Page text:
It's very difficult for the general public to appreciate how science is done. Just the other morning, for example, my local radio station announced that drinking red wine may cure breast cancer. The public is used to hearing of scientific breakthroughs that overthrow existing "theories"—it happens every week. What they're not used to is hearing from those who urge skepticism concerning the latest "breakthrough" and they're certainly not used to hearing about the follow-up studies that fail to substantiate the "breakthrough."

This false view of science, which I blame on scientists and science journalists, plays right into the hands of kooks and quacks who are only too eager to point out the fallibility of modern scientific reasoning. It should come as no surprise to you to learn that the Intelligent Design Creationists are exploiting the neutrino result to discredit science. After all, if general relativity can be overthrown by a simple experiment then why should we believe an even more outlandish "theory" like evolution?

Here's an example from David Klinghoffer: Another One Bites the Dust.
If you think Darwin's theory of evolution is as secure as Einstein's theory of special relativity, well...maybe you're right.
The creationists are quite fond of quoting every science paper that raises questions about how we interpret evolution. In some cases, they publish whole books with long lists of such papers (e.g. The Myth of Junk DNA). They never make any attempt to inform their audience about how science actually works and they never mention that most of these papers turn out to be wrong or irrelevant. In most cases those "breakthrough" papers are never heard from again.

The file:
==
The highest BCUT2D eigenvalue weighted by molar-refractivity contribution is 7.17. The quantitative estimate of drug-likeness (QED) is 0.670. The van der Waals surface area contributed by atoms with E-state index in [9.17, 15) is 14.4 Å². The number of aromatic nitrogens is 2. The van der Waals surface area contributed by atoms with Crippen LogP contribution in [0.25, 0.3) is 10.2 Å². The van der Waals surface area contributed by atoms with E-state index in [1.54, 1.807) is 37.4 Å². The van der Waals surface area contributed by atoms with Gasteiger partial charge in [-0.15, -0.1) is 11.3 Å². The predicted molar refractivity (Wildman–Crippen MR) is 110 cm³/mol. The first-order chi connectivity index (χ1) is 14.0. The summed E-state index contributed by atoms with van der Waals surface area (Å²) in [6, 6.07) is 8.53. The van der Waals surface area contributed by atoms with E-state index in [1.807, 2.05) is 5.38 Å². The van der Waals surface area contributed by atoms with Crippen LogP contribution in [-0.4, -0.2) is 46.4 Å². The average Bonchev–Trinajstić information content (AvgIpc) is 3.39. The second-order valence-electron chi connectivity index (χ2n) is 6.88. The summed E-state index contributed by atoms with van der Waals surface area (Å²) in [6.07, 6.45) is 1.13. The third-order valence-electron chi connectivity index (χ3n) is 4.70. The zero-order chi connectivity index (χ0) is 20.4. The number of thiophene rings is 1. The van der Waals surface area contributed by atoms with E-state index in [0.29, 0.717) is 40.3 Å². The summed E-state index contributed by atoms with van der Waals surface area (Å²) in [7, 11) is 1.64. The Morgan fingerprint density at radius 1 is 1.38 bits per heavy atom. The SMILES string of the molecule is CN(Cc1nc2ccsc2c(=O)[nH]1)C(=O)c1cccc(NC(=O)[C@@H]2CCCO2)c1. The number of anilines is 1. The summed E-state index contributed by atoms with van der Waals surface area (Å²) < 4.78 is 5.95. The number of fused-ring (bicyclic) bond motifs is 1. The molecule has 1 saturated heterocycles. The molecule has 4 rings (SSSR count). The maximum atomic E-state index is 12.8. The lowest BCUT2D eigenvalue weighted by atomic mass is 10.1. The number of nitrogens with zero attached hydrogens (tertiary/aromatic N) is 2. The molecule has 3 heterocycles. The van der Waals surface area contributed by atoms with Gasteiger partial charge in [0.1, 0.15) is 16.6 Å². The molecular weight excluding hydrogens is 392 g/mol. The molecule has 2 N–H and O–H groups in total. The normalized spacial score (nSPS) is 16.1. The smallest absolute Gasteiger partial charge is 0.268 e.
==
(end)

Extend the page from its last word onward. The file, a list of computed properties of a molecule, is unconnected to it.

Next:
On the other hand, as soon as there's a paper or a blog posting that criticizes creationism, the IDiots close ranks and tell their followers that most scientific papers are wrong and, besides, the scientists have ulterior motives. Isn't that strange behavior? I think so.


  1. Re: "Thomas Huxley was wrong. That's not how science works."

    I don't read Huxley's quote the way you seem to. I believe his meaning was that we can come up with elegant theories that explain a whole lot of things, and it's just beautiful, everyone loves it. And then an ugly little data point shows that's not right. Well, science accepts that, it doesn't fall in love with its own theories so much that it rejects conflicting data.

    So yeah, you're right, it won't throw out the elegant theory, perhaps it'll be used in a limited context, but science knows that just because something is beautiful doesn't make it true.

  2. Stenger said:

    Three hours before the visible light reached Earth, a handful of neutrinos were detected in three independent underground detectors.

    This sort of says that the neutrinos arrived before the light. They were were not quite as fast as the CERN neutrinos, but still faster than light. Isn't that what Stenger's words say?